Monday, February 18, 2019

PJM Members Vote to End FTR Liquidations

By Michael Brooks

VALLEY FORGE, Pa. — The PJM Markets and Reliability and Members committees on Thursday approved Operating Agreement revisions that would eliminate the requirement that the RTO liquidate a member’s financial transmission rights when it falls into default.

The proposed changes are in response to the June default of GreenHat Energy, which could cost other members more than $145 million. (See Doubling Down — with Other People’s Money.)

PJM presented stakeholders with four packages of revisions at the MRC. Two of those had received a majority sector-weighted vote out of 24 proposals at a special committee session Sept. 18. Option B, Thursday’s winner, received 3.8 out of 5 in support, while Option J1 — which would have liquidated all of a defaulting member’s long-term positions except those remaining in the 2018/19 planning year, allowing them to go to settlement — received 3.3.

pjm greenhat energy financial transmission rights ftr

PJM CFO Suzanne Daugherty explains the “Option B” proposal to revise the RTO’s financial transmission rights liquidation process. | © RTO Insider

After the special meeting, Macquarie Energy, with support from Apogee Energy Trading and Vitol, offered two more proposals: B’ and J1′ (read as “B prime” and “J1 prime”), identical to B and J1 except that they would only apply to GreenHat’s portfolio. Macquarie said these proposals would allow for continued discussion of PJM’s liquidation process after dealing with GreenHat.

All four proposals included two identical provisions. One would ensure that the maximum $10,000 default allocation assessment is charged only once for a default that spans multiple years, rather than each year.

The other would allow those who sold FTRs to the defaulting member in a bilateral trade to take them back if their most recent auction clearing prices were less than the purchase prices.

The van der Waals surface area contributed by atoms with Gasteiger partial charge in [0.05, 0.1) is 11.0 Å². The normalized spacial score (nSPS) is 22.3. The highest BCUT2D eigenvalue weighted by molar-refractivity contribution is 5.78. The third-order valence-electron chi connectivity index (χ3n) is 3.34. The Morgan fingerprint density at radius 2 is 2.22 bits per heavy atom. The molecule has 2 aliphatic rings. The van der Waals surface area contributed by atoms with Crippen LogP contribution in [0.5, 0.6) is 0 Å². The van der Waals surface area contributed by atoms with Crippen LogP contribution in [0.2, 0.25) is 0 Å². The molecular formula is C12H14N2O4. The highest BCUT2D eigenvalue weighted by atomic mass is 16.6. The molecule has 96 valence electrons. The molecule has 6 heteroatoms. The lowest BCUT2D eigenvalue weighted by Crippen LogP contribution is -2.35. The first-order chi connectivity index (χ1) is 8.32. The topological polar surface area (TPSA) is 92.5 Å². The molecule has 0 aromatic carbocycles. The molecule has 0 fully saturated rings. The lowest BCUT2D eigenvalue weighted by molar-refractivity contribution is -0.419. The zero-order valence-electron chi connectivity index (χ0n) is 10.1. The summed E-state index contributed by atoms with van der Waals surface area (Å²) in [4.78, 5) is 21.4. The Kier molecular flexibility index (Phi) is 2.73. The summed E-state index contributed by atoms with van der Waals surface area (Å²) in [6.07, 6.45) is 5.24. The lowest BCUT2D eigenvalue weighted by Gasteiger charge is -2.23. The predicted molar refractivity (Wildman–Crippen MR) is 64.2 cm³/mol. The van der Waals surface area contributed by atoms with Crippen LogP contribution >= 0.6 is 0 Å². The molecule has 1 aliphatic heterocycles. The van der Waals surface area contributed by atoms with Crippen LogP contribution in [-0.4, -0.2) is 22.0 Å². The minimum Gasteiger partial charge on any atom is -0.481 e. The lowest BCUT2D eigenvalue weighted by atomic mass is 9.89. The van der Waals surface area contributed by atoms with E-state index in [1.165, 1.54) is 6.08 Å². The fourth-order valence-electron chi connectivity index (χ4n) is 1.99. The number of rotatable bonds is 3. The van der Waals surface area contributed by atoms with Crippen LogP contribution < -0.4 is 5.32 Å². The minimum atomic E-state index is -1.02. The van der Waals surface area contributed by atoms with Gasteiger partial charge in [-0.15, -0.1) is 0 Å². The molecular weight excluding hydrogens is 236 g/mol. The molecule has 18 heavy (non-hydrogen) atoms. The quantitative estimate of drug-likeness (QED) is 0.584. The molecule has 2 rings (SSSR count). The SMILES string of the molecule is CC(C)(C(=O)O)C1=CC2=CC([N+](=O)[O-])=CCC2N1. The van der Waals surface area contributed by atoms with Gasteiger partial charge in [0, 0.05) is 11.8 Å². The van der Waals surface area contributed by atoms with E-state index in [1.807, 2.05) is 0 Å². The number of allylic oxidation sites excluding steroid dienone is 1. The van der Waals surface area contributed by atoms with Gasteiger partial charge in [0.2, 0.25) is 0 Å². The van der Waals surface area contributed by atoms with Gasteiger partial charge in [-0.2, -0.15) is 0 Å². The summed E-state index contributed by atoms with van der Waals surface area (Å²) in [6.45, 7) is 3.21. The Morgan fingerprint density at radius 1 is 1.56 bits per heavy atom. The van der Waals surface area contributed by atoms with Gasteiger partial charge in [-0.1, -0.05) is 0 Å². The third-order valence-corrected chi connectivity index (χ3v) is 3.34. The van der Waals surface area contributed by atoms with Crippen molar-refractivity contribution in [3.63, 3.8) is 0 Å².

Brian Wilkie of Rockland Electric Co. moved for considering B without the bilateral provision, which Exelon’s Jason Barker seconded. This proposal was dubbed B” (“B double prime”).

Dean Bickerstaff of Hartree Partners moved, with CPower’s Bruce Campbell seconding, that the MRC also consider Option K1B, which had only received 1.99 in support at the special meeting. K1B would have also allowed the 2018/19 positions to go to settlement, but it would have canceled all defaulting long-term FTRs. It also would have forced counterparties to the defaulters’ bilateral trades to reassume those positions.

Only B received the 3.34 sector-weighted supermajority support necessary to move on to the MC, with 3.73 in favor. B” received 1.88, B’ and J1 each received 1.8, J1′ got 1.44 and K1B 0.44.

At the MC later Thursday, Bob O’Connell of Panda Power Funds moved that the committee vote to accept the MRC’s vote as its own, but he withdrew the motion when DC Energy’s Bruce Bleweis called for a sector-weighted vote on it. Committee Chair Michael Borgatti, of Gabel Associates, called for a sector-weighted vote on B anyway, and the proposal passed with 4.01 in favor.

CFO Suzanne Daugherty explained that PJM will submit B as three separate “prongs” to FERC, with the $10,000 maximum and bilateral provisions in their own filings. Daugherty said this was done so that if the commission ends up rejecting one provision, it would not be forced to reject the entire package.

Members also reaffirmed their opposition to the status quo, with only 0.5 in support. If FERC rejects the proposal to eliminate the liquidation requirement, the RTO will ask in an amendment to a pending filing that the commission allow all of GreenHat’s positions to go to settlement until the end of February to allow for additional stakeholder discussion of alternatives to the status quo. PJM has asked the commission to allow the positions to go to settlement through Nov. 30, but FERC has not acted on the filing, nor on the RTO’s waiver request seeking permission to only liquidate prompt month FTRs.